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by Bill Denton

Not that I speak from want, for I have learned to be content in whatever circumstances I am. I know how to get along with humble means, and I also know how to live in prosperity; in any and every circumstance I have learned the secret of being filled and going hungry, both of having abundance and suffering need. I can do all things through Him who strengthens me. (Philippians 4:11-13 NASB)

So what does it mean to be content? Let’s combine the idea of being inwardly satisfied in the midst of difficult circumstances with the concepts of competence and sufficiency. And we must not forget God’s role in the process. What do we get? A working definition: Christian contentment is the God-given ability to be satisfied with the loving provision of God in any and every situation. (Charles D. Kelley, Discipleship Journal: Issue 42. 1999 (electronic ed.). Colorado Springs: The Navigators/NavPress.)

    I must admit that I’m not satisfied with a lot of things. Neither do I think I’m particularly competent in an ever growing number of areas of life. In fact, if I get to thinking about it very much, I could end up being one of the most dissatisfied people I know. Something is wrong!

    Paul’s words to the Philippians are among the most challenging I’ve ever read, and I’ve read them many times. He had learned one of life’s most important lessons: how to be content whether he was rich or poor, whether he was filled or hungry, or whether he had abundant blessings or suffered need. Now, I want to tell you that I’m nowhere near the apostle Paul with regard to such contentment.

    It’s interesting to hear people talk about how to achieve contentment. There are those who evidently believe that contentment comes by gathering wealth and possessions. These people are always looking to “upgrade.” Whatever they have, or how well it may suit their needs, or perform its purpose, it’s not enough. They may be making a million dollars, but want a raise because they’re convinced that with a higher income, comes contentment. Amazingly, you see an interesting shift in this same mindset in people who suddenly discard the “corporate” life and become beach bums on a south sea island somewhere. They think they’ve given up the idea that possessions and wealth bring contentment, but when you really look at the way they live, they just traded one set of possessions for another — a stock portfolio for a coconut palm.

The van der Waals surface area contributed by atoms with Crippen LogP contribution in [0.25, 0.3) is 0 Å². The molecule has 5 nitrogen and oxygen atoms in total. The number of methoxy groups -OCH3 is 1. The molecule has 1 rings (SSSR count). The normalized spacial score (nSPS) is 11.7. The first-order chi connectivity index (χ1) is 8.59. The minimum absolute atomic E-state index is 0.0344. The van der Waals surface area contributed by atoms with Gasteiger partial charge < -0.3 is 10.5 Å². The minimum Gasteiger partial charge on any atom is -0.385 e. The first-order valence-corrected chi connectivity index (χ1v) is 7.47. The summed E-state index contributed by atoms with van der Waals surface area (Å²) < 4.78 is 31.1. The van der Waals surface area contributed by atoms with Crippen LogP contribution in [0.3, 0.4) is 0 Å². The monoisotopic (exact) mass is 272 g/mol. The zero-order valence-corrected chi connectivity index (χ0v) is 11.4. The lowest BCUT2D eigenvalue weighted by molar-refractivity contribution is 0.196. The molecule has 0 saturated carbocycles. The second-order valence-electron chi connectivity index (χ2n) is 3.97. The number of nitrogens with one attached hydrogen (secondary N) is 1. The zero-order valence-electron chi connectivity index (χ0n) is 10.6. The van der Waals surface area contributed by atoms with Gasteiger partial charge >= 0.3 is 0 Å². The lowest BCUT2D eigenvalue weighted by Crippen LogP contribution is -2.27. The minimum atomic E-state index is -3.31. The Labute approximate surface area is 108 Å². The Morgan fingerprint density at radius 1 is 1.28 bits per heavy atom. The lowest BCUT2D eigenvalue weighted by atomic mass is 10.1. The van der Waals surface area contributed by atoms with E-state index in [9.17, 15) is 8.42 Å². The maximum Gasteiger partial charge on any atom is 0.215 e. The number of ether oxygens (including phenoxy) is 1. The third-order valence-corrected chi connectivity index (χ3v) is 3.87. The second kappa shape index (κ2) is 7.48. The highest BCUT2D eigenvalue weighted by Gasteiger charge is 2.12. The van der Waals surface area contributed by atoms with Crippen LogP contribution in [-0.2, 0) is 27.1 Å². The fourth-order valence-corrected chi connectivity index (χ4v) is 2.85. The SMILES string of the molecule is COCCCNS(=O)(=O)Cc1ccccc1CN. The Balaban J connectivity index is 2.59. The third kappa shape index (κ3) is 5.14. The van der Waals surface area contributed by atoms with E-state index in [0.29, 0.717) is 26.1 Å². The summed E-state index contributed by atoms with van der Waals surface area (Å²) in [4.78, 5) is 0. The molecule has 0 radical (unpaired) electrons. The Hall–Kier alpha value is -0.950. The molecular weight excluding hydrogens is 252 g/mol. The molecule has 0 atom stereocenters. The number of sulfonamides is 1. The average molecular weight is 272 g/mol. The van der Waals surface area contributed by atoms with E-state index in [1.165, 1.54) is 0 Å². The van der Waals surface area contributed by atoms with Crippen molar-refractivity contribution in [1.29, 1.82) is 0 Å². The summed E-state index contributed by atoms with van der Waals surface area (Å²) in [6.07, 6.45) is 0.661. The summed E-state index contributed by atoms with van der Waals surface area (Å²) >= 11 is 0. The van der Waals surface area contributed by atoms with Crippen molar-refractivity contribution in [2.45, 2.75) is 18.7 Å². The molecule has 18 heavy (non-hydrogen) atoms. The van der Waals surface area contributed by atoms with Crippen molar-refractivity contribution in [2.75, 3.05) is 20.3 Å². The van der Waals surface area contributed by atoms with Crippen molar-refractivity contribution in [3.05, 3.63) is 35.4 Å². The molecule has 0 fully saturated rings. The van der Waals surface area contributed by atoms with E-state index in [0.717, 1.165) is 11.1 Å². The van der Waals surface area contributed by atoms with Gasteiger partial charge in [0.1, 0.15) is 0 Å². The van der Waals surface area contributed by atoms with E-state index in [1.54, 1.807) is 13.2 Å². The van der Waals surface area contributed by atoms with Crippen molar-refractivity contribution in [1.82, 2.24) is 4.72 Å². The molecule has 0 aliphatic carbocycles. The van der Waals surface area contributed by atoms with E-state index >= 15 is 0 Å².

History has also presented us with varying groups of ascetics, whose ideas seemed to say that contentment only came with absolute abandonment of wealth and possessions. Contentment, according to these folks, only comes to those who give up everything, live in total poverty, own nothing, have nothing, want nothing — and there have been plenty of people who have pursued this kind of life.

Contentment was based on something entirely different than the measure so often used by the world.
    Paul’s contentment didn’t seem to depend on either way of life. What he said was that he could be content if he was rich, or he could be content if he was poor. He could be content if he had plenty to eat, or he could be content if he was hungry. Give him lots of “things” and he could be content, but take them away and he could be content. Paul’s contentment was impervious to the effects of situations or conditions of life. Contentment was based on something entirely different than the measure so often used by the world.

    Paul’s secret? Jesus!

    Paul said it this way: “I can do all things through him who strengthens me.” Now, perhaps this statement only makes sense if you back up in the book of Philippians and read chapter three. There Paul makes it clear that he found Jesus to be the most valuable thing in the world. He was so valuable, Paul was willing to trade everything in life that previously held value to him, for Jesus.

    Why did Paul come to this conclusion? Because he knew that the cleansing of his soul, a relationship with God, eternal life, resurrection, and everything that comes with it is worth more than anything of earthly value. Give him a lot of money, or take it all away. As long as he had Jesus, he was content. Everything that really mattered was settled in Jesus. I want to be that content.

      © Copyright 2002, Dr. Bill Denton, CrossTies, All Rights Reserved. Articles may not be reprinted in any “for profit” publication without further permission by the author. Articles may be freely distributed via e-mail, reprinted in church bulletins or in other non-profit publications without further permission. Please keep this copyright and Web Site information intact with copied articles.

      Title: "Content"
      Author: Bill Denton
      Publication Date: April 9, 2002

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